The vast majority of UK research material will be available in electronic form by 2020.
500,000 visitors use the British Library's reading rooms every year
According to a study commissioned by the British Library, 90% of newly published work will be available digitally by this time.
Only half of this will also be available in print form, with just 10% of new titles available only in print.
It represents a "seismic shift" in the world of publishing said British Library chief executive Lynne Brindley.
For its part, the British Library aims to spend the next three years developing the infrastructure necessary to store, manage, preserve and provide access to digital material.
"In many ways digital material is more fragile than physical material and if we don't manage it effectively it won't survive for future generations," said Ms Brindley.
The new collection will include both items "born digital" and those that have been digitised, such as Shakespeare's Quartos and newspapers from the 19th Century.
The British Library's collection already covers every information format from oracle bones to kilobytes and it is determined to provide the same infrastructure for holding a national collection of digital items as it does for its 160 million strong collection of books, manuscripts, sound recordings, patents, stamps and maps.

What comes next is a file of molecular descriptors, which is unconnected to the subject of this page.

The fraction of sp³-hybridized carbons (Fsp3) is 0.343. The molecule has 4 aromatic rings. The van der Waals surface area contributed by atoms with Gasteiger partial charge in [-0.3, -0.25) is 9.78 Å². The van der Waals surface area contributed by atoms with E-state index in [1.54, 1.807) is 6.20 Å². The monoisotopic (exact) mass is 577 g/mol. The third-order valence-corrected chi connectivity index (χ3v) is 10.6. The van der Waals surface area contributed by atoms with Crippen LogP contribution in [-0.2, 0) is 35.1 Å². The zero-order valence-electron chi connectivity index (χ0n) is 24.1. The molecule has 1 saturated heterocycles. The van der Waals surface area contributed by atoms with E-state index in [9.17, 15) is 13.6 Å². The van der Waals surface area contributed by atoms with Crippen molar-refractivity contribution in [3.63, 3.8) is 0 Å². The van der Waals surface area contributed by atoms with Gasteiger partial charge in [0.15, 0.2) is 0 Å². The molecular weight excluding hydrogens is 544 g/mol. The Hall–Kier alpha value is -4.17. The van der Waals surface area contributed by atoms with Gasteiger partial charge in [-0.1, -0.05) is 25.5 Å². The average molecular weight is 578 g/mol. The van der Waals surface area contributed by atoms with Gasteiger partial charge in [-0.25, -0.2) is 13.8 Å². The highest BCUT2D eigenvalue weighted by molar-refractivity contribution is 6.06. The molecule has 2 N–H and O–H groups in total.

Shakespeare's plays have been digitised
The system for digital storage has been designed to be tamper-proof. There will be at least three copies of everything. An offline copy will be stored separately in case of a catastrophic system failure.
Part of the move towards a digital collection will involve the archiving of websites and there is a challenge here for the library to decide what to preserve and what to leave to cyberspace.
"We need to identify websites of national significance, such as those of the main political parties at general election time," said a spokesman for the British Library.
Down the line the archive could include blogs as well, he said.
"Part of our collection of so-called ephemera includes labels from food tins and old theatre tickets. This provides valuable social information and it may be that blogs play that sort of role in future," he said.
In 2003 the British Library secured legislation that ensured its legal right to a copy of every book and periodical published in the UK was extended to non-print media, which includes CD-ROMs and electronic journals.